occupation of armed militias from other regions of the country. The native population are
continuously harassed, are denied the right to life, freedom of speech and movement,
while huge properties belonging to the Benadiri people of Mogadishu, Merca, Brawa, and
Kisimayo are still in the hands of thugs.

The Benadiri people already bear the trauma of over half a century of colonial rule, part of
which was consumed directly under the brutal regime of Italian Fascism (1920 – 40), ten
years of British Military Administration (1940-50), thirty years of clan rule and military
dictatorship (1960-90), and a decade and half of lawlessness and havoc (1990-present).
They lack the education, the connections, the culture, the confidence, and the spirit with
which to come out of the shadows of an alienating and unworthy dominant regime. They
have developed inherent weaknesses, which makes them incapable of defending
themselves against those who are taking their land and property with the use of force
and/or fraudulent legislation. They are unable to promote their own interests when dealing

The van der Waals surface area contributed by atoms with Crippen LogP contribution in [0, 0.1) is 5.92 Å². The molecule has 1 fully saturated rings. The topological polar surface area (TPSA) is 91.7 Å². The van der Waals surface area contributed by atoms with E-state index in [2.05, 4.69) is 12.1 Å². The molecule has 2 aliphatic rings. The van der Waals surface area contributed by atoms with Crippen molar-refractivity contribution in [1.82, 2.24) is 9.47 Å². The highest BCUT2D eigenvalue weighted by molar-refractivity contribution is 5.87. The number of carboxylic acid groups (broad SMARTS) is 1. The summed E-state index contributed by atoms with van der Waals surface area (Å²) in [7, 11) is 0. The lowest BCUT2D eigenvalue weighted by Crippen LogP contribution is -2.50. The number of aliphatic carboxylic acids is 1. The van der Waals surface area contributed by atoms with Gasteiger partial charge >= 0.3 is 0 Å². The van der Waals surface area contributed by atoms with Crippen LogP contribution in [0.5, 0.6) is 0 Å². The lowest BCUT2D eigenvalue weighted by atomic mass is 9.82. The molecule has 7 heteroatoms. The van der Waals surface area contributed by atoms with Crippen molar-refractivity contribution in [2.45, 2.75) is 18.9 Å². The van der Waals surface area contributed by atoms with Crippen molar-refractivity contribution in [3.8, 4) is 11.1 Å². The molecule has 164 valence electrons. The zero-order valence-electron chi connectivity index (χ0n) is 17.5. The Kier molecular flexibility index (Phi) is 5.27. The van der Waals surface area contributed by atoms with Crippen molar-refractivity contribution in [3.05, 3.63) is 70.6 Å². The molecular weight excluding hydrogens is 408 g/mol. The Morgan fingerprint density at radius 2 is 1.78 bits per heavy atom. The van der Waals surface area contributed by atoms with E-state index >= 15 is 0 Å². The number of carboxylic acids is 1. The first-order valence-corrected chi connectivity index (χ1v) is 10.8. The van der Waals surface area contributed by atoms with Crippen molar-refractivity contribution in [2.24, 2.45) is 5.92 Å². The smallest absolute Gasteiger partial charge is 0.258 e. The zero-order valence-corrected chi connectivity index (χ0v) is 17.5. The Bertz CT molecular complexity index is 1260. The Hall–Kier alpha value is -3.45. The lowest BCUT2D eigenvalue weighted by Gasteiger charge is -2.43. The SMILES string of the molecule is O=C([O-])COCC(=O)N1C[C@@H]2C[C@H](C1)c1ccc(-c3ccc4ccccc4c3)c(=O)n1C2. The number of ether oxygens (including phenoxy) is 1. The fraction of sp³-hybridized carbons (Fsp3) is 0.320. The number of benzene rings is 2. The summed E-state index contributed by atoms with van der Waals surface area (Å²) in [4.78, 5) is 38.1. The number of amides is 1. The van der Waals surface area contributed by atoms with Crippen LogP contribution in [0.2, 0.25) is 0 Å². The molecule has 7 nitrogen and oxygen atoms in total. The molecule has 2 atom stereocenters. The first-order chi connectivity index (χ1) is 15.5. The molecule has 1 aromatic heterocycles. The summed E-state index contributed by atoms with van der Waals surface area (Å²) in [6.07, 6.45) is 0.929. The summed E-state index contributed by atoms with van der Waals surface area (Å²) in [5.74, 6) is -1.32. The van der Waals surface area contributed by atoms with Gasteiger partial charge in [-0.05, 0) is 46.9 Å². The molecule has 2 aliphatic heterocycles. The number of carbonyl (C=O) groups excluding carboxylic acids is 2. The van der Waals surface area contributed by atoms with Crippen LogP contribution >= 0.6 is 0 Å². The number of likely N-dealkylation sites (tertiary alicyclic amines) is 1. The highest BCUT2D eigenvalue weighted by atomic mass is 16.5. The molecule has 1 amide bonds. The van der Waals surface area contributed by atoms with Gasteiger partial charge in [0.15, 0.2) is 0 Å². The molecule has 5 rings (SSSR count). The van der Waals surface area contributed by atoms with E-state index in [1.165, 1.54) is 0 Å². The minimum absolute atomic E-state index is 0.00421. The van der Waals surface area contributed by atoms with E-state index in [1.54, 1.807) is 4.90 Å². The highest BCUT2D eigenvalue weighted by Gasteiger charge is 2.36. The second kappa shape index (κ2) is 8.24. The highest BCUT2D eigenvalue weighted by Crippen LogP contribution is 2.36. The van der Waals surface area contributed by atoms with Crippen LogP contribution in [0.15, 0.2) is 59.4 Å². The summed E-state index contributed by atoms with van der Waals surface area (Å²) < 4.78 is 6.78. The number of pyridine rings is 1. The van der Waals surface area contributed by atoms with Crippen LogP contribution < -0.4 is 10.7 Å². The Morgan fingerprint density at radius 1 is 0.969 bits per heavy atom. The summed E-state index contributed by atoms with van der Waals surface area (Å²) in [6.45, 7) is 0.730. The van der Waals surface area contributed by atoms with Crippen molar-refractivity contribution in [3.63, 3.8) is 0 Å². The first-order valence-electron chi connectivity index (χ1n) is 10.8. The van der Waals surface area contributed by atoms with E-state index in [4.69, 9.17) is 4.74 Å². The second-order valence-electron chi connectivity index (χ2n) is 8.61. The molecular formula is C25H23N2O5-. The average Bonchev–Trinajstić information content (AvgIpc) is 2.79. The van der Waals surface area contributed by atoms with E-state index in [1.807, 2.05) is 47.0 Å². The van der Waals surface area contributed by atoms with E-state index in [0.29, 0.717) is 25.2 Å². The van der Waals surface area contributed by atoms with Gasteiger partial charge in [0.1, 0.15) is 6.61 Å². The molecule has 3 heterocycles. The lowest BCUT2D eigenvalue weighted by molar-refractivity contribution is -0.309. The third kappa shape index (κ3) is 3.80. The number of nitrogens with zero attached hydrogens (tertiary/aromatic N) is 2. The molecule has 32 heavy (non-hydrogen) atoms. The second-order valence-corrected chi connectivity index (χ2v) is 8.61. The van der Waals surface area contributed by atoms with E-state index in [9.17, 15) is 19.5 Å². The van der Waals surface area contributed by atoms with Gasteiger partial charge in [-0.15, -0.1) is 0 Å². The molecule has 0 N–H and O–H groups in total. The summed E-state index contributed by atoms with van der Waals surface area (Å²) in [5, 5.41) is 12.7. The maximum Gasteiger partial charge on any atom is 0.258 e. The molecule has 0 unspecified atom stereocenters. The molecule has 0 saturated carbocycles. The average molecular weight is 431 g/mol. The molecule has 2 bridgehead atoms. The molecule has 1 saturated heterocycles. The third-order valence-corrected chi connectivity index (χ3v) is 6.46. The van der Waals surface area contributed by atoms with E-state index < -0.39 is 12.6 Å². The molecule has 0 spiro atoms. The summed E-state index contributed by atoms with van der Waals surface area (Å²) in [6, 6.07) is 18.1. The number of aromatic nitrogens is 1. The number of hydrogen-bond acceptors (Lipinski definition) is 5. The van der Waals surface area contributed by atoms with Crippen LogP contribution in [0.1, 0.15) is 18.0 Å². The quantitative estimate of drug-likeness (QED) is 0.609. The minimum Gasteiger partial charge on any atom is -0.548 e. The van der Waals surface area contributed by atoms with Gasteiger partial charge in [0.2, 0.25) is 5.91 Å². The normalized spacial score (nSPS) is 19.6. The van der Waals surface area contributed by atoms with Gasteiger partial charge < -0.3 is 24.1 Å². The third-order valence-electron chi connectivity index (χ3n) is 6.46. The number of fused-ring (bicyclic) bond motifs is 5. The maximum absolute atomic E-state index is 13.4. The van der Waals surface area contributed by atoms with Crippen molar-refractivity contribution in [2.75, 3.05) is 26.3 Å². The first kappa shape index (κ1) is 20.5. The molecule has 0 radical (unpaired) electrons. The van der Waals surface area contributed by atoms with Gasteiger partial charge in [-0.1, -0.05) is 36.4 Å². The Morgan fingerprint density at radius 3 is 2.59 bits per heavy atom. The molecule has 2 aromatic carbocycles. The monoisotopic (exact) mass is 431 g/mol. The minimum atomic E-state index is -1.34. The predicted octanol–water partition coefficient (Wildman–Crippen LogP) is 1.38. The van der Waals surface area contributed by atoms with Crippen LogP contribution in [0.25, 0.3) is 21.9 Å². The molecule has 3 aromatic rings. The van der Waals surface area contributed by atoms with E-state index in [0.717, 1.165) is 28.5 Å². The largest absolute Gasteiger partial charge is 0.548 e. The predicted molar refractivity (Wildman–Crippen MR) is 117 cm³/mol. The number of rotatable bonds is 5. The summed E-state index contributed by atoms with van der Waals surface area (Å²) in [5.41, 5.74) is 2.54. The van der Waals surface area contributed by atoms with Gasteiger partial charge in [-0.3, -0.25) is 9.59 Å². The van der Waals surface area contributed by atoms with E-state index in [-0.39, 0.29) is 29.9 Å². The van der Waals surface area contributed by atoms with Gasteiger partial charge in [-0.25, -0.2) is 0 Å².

with members of the armed clans.

The ancient land of the Benadir, from Mogadishu, Merka, Barawa, and Kisimayo, was
balkanized, first by the Italian Colonial Regime, and later by the Military Dictatorship of
1969, despite the legitimate claim and historic desire of the Benadiri people to remain
united, under one regional indigenous administration. Over110,000 thousand hectares of
fertile land along both banks of the Shebelle and Juba Rivers have been seized from the
native farmers of the Benadir and the inter-riverine people.

Mr. Chairman, we seek recognition of the identity and rights of the indigenous peoples of
the Benadir. We seek recognition of the original boundaries of the Benadir from
Mogadishu, Merka, Brawa to Kisimayo, in accordance with the draft “Covenant on the
Identity and Rights of the Indigenous Peoples of the Benadir” which we have submitted to
IGAD for consideration.
Mr. Chairman, I understand that we do not have much time, but allow me to submit, for
the record, two letters that we have submitted to IGAD in June 2003 and February 2004,
respectively. Both letters and the draft “Covenant on the Identity and Rights of the
Indigenous Peoples of the Benadir and Inter-riverine Region of Southern Somalia” widely
present our claims to IGAD. We have posted these documents on www.benadir-

Thank you for giving me the floor.

Abdulaziz Hagi Mohamed Hussein